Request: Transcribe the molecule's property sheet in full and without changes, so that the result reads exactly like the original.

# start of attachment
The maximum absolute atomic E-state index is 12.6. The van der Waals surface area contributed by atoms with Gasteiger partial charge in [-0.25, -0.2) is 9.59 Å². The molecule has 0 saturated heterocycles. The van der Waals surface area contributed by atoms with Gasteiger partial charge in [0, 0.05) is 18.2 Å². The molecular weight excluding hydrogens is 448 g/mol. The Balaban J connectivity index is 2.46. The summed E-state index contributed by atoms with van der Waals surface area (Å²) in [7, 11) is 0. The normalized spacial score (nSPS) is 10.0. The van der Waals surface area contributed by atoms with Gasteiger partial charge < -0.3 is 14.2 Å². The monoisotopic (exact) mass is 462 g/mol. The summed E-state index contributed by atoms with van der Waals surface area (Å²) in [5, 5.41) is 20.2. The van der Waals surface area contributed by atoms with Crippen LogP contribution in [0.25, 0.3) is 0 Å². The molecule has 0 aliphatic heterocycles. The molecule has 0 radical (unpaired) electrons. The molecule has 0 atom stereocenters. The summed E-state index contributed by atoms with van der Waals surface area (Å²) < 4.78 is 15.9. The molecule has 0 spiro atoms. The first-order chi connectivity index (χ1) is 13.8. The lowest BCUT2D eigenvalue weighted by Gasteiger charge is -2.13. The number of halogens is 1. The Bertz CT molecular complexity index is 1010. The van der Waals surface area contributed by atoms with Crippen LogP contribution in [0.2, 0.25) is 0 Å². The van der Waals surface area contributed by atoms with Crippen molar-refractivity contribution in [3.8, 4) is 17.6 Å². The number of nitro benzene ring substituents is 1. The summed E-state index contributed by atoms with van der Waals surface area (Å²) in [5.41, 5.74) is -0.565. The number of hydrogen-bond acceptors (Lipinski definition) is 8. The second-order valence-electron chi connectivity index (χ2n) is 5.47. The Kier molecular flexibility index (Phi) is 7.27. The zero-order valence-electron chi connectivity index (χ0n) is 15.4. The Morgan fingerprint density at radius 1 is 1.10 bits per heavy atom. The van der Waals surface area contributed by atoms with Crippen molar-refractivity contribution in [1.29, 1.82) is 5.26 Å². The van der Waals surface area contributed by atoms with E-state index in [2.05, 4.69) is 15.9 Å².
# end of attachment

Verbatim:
The maximum absolute atomic E-state index is 12.6. The van der Waals surface area contributed by atoms with Gasteiger partial charge in [-0.25, -0.2) is 9.59 Å². The molecule has 0 saturated heterocycles. The van der Waals surface area contributed by atoms with Gasteiger partial charge in [0, 0.05) is 18.2 Å². The molecular weight excluding hydrogens is 448 g/mol. The Balaban J connectivity index is 2.46. The summed E-state index contributed by atoms with van der Waals surface area (Å²) in [7, 11) is 0. The normalized spacial score (nSPS) is 10.0. The van der Waals surface area contributed by atoms with Gasteiger partial charge < -0.3 is 14.2 Å². The monoisotopic (exact) mass is 462 g/mol. The summed E-state index contributed by atoms with van der Waals surface area (Å²) in [5, 5.41) is 20.2. The van der Waals surface area contributed by atoms with Crippen LogP contribution in [0.25, 0.3) is 0 Å². The molecule has 0 aliphatic heterocycles. The molecule has 0 radical (unpaired) electrons. The molecule has 0 atom stereocenters. The summed E-state index contributed by atoms with van der Waals surface area (Å²) < 4.78 is 15.9. The molecule has 0 spiro atoms. The first-order chi connectivity index (χ1) is 13.8. The lowest BCUT2D eigenvalue weighted by Gasteiger charge is -2.13. The number of halogens is 1. The Bertz CT molecular complexity index is 1010. The van der Waals surface area contributed by atoms with Crippen LogP contribution in [0.2, 0.25) is 0 Å². The van der Waals surface area contributed by atoms with Crippen molar-refractivity contribution in [3.8, 4) is 17.6 Å². The number of nitro benzene ring substituents is 1. The summed E-state index contributed by atoms with van der Waals surface area (Å²) in [5.41, 5.74) is -0.565. The number of hydrogen-bond acceptors (Lipinski definition) is 8. The second-order valence-electron chi connectivity index (χ2n) is 5.47. The Kier molecular flexibility index (Phi) is 7.27. The zero-order valence-electron chi connectivity index (χ0n) is 15.4. The Morgan fingerprint density at radius 1 is 1.10 bits per heavy atom. The van der Waals surface area contributed by atoms with Crippen molar-refractivity contribution in [1.29, 1.82) is 5.26 Å². The van der Waals surface area contributed by atoms with E-state index in [2.05, 4.69) is 15.9 Å².